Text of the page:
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Teachers' licensure test held without hitch despite protests

29 September 2019

By Vir B. Lumicao
Image may contain: 2 people, including Rodelia Pedro Villar, people smiling, people standing and outdoor
Three early finishers pose in front of the venue of the exam

A total of 470 Filipina domestic workers took the Licensure Examination for Teachers administered on Sunday, Sept 29, at the Delia Memorial School in Kwun Tong by a team from the Professional Regulation Commission

The examination was held amid a tense atmosphere as anti-government protesters in Hong Kong scheduled a big rally in Admiralty and other parts of the SAR.

But, despite their review sessions being curtailed by the often violent protests that are now on their 17th week, the examinees said the test appeared to be easier this time than previously.   
The exam began sharply at 8am, with 237 signed up to take the exam in the secondary level and 263 in the elementary level. Three of the 473 who registered did not show up.

Armond Englis, an officer from the Cebu PRC regional office which led the team that administered the test, said everything went smoothly, from the assembly of the examinees early in the morning to the conduct of the exams.

The Philippine Overseas Labor Office booked 23 classrooms for the exams at Delia, the venue of the test for the past three years, and enlisted 46 volunteers to act as proctors and watchers.
At 1pm, Polo Office-in-Charge Antonio Villafuerte and Assistant Labor Attaché Angelica Suñga paid a visit to Delia and toured the upper floors of the school where the examinees were answering their test papers.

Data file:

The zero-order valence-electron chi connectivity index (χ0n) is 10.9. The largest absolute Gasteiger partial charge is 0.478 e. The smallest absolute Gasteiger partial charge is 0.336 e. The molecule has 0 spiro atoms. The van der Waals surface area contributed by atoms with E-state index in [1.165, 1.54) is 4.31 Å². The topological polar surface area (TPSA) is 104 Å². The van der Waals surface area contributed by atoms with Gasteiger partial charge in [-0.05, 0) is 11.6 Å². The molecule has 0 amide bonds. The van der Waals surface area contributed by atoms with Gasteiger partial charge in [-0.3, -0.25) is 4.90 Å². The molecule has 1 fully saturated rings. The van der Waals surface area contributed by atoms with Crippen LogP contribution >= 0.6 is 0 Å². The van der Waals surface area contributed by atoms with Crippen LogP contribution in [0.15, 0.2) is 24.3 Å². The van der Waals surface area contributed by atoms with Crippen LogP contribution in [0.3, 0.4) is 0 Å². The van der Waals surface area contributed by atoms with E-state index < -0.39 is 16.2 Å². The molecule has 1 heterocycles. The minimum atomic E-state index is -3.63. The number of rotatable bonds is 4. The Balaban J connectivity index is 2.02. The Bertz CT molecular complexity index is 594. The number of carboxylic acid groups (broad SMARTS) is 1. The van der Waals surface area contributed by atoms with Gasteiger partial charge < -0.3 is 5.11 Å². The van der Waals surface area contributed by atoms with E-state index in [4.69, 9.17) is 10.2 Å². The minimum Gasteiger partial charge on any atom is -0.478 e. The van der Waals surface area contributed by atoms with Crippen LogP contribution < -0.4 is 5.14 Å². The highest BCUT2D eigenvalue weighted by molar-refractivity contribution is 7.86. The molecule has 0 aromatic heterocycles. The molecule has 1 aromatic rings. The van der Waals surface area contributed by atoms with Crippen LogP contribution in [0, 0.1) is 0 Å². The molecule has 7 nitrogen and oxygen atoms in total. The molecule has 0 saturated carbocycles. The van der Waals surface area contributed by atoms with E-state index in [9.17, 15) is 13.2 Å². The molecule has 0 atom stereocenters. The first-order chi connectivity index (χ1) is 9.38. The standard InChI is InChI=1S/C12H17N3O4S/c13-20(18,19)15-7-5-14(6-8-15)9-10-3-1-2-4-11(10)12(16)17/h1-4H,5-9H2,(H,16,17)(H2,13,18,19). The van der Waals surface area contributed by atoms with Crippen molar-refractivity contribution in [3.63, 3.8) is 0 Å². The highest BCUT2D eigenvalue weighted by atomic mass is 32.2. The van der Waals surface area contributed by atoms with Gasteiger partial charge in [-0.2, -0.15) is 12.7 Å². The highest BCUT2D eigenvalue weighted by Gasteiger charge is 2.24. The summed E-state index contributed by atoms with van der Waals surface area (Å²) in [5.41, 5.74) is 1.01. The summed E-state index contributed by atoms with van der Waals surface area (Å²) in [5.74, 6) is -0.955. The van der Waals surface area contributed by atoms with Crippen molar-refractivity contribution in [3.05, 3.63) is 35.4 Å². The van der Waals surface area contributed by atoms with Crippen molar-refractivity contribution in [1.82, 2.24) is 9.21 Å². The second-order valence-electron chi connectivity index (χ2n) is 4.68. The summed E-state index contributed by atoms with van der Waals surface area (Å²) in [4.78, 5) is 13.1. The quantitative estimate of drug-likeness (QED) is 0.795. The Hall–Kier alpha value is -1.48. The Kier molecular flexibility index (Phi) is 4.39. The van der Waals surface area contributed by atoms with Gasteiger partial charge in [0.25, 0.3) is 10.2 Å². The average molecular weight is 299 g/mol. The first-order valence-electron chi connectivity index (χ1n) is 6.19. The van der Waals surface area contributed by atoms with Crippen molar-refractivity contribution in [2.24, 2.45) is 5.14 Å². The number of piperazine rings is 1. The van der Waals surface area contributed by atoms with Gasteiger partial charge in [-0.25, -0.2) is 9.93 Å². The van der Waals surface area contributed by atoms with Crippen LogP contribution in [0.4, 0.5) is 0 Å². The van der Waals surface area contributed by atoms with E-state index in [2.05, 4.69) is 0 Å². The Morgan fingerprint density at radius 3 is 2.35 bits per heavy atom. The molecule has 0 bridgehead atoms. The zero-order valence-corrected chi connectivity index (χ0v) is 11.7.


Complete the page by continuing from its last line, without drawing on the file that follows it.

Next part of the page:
The PRC said the target release date of results of the Sept 29 LET will be on Nov 29, or 44 working days after the board exams, but the results may also be out earlier or later without prior notice.

Englis said those who took the elementary-level exam finished early, with some examinees already done by 9:30 am. He expected the high school-level exam to finish at around 5pm or 6pm due to its different components for the majors.

But, apparently indicative of the ease with which they completed their test, the first few finishers of the secondary-level exam finished by mid-afternoon.

Among the early finishers was Pema Tepan, who first studied in Tacloban City. She completed the test at around 3pm. She said she expected her major, Biology, to be difficult but found it easier this time around than the first time she took the exam in 2015.

“Hindi naman mahirap, natapos ko yung Biology in 30 minutes,” Tepan said. She attributed the ease to her giving the subject more attention during the review.

“Mas marami akong ni-review sa Biology ngayon at yung mga na-review ay nasa exam. Mahirap ngayon ang Professional Education, puro situational halos.”

Tepan said she could not join review classes offered by a well-known review center because her day off is Saturday, so she had to do it online by hooking up to a similar service offered by a reviewer in Tacloban.

The expected protests for the day prompted both examinees and volunteers from the National Organization of Professional Teachers in Hong Kong to finish and go home early.

Those who volunteered for the elementary-level exam left by 2:30pm, including NOPT president Gemma Lauraya and her vice president Edna Liboon.

Only those helping administer the high school-level exam stayed behind until the last examinee had finished.

Most of them said they wanted to make sure they could return to their employers’ homes early in case MTR stations were shut down.     

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